The Chief
July 27, 2001

Court Hears Appeal of Louima Verdicts

New Trial for Schwarz?

By William Van Auken

The move for a new trial for convicted Police Officer Charles Schwarz is inevitable given recently released evidence that apparently contradicts the Government's key witness in the Abner Louima stationhouse torture trial, members of a U.S. Court of appeals panel agreed July 19.

Hearing appeals on behalf of Mr. Schwarz, as well as for Thomas Wiese and Thomas Bruder, two other cops who were convicted in an obstruction of justice trial in connection with the Louima case, the judges pointed to testimony by other police officers that was recently made available to defense attorneys as the result of a court order.

Turetzky Inconsistent?

These statements - which the Government did not disclose during the trial itself  - were at odds with the account given by Officer Eric Turetzky, who provided the key evidence pointing to Officer Schwarz as the man who collaborated in the attack on the Haitian immigrant.

"We could remand it now to the U.S. District Court," said Judge Chester J. Straub, after pointing to so-called Brady material  - evidence that could be used to establish the defendant's innocence.

"It will be before the District Court one way or another," added Chief Judge John M. Walker, referring to an inevitable motion for a new trial by Mr. Schwarz's lawyers.

Mr. Wiese and Mr. Bruder, who were each sentenced to 50 months in prison but are free pending appeal, attended the hearing, as did Mr. Louima and his attorneys.

Schwarz in Solitary

Mr. Schwarz was not in the courtroom. Sentenced to 15 years in prison, he has been held in solitary confinement since 1999, when he was found guilty of holding Mr. Louima down in the 70th Precinct stationhouse bathroom while Officer Justin Volpe rammed a broken piece of broomstick into his rectum. Mr. Volpe, who pleaded guilty before the end of the trial, was sentenced to 30 years in jail.

The convicted cop's wife, Andra, as well as other family members, sat in the courtroom with Staten Island Borough President Guy Molinari, who has championed Mr. Schwarz's fight to establish his innocence.

Officer Turetzky, who has since been upgraded to a Second Grade Detective, testified at trial that he saw Officer Schwarz search Mr. Louima at the stationhouse desk, when the prisoner's pants fell down around his ankles. He said he then saw Mr. Schwarz escort Mr. Louima down a hall leading to the stationhouse bathroom, his pants still down and his buttocks exposed.

Reverse Trial Judge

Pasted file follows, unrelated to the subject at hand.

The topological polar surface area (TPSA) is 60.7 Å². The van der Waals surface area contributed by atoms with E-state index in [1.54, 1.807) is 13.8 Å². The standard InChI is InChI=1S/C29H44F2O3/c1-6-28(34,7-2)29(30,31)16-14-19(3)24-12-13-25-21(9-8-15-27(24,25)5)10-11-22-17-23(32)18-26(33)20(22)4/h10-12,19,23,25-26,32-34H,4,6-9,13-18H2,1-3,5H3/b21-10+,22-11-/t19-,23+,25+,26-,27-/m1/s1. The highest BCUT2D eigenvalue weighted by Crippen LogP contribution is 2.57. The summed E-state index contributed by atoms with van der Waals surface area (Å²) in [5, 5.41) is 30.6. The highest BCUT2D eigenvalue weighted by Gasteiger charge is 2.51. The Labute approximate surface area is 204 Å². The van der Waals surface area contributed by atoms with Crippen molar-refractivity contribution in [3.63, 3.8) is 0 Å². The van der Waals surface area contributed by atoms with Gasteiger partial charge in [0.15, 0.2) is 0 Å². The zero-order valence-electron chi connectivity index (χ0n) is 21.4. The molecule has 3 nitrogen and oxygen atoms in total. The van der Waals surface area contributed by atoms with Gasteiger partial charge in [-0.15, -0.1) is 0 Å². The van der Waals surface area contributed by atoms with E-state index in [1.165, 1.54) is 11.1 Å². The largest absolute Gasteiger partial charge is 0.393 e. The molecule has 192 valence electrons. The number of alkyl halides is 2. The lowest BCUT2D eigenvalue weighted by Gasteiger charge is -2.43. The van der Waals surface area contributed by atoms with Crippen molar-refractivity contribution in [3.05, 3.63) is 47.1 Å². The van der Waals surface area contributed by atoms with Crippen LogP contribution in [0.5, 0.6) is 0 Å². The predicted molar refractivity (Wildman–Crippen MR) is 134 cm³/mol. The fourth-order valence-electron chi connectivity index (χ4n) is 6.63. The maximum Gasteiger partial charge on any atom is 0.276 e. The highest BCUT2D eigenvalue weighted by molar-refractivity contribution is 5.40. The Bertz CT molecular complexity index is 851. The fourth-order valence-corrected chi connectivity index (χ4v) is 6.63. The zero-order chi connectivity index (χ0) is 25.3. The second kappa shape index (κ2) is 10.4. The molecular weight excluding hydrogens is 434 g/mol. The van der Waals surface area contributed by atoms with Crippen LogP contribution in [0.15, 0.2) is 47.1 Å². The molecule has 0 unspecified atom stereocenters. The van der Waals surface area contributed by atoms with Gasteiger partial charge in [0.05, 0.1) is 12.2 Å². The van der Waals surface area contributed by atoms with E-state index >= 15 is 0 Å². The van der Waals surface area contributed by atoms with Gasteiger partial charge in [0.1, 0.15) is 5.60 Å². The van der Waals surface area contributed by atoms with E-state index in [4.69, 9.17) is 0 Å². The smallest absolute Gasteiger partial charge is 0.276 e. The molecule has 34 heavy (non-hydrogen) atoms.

The Federal appeals court reversed a pre-trial ruling by Eastern District Senior Judge Eugene Nickerson, who held that the Government was obliged to turn over only the names of potential witnesses, and not a record of their statements. Prosecutors had been allowed merely to assert that the testimony contained no exculpatory information.

The most explosive new material released by the Government came from a since-retired cop, identified only as "Officer F." His testimony, the judges acknowledged, directly contradicted that of the prosecution's star witness, Mr. Turetzky, who placed Mr. Schwarz with Mr. Louima in the corridor leading to the bathroom.

While "Officer F's" identity was concealed and his affidavit sealed - as with all the cops whose testimony was released to the defense  - a source familiar with the court documents said he was a police officer from Patrol Borough Brooklyn South who was the first investigator to talk to Mr. Turetzky about the Louima affair.

Confused on Identity

According to this source, "Officer F" testified that Mr. Turetzky told him he was not sure whether it was Officer Wiese or Officer Schwarz who led the Haitian immigrant toward the stationhouse bathroom.

"If this is factual, there is no way of denying that is Brady material," declared Judge Straub.

Chief Assistant Brooklyn U.S. Attorney Barbara Underwood said that the Government had been unaware of "Officer F's" testimony until after the trial.

Mr. Schwarz's attorney, Diarmuid White, also pointed to the recently disclosed testimony of two other cops that he said would have served to undermine the prosecution's case.

One of them, "Officer A," contradicted Mr. Turetzky's claim that Mr. Louima's pants were down when he was escorted from the desk. "He would have said it never happened," said Mr. White.

A second cop from the Brooklyn precinct, identified as "Officer D," gave testimony that cast doubt on Mr. Turetzky's description of his own whereabouts at the time Mr. Louima and another prisoner were being searched at the stationhouse desk. Mr. White suggested that this officer's testimony would have indicated that the man that Mr. Turetzky saw escorted toward the rear of the stationhouse might not have been Mr. Louima, but rather Patrick Antoine, who was arrested at the same time.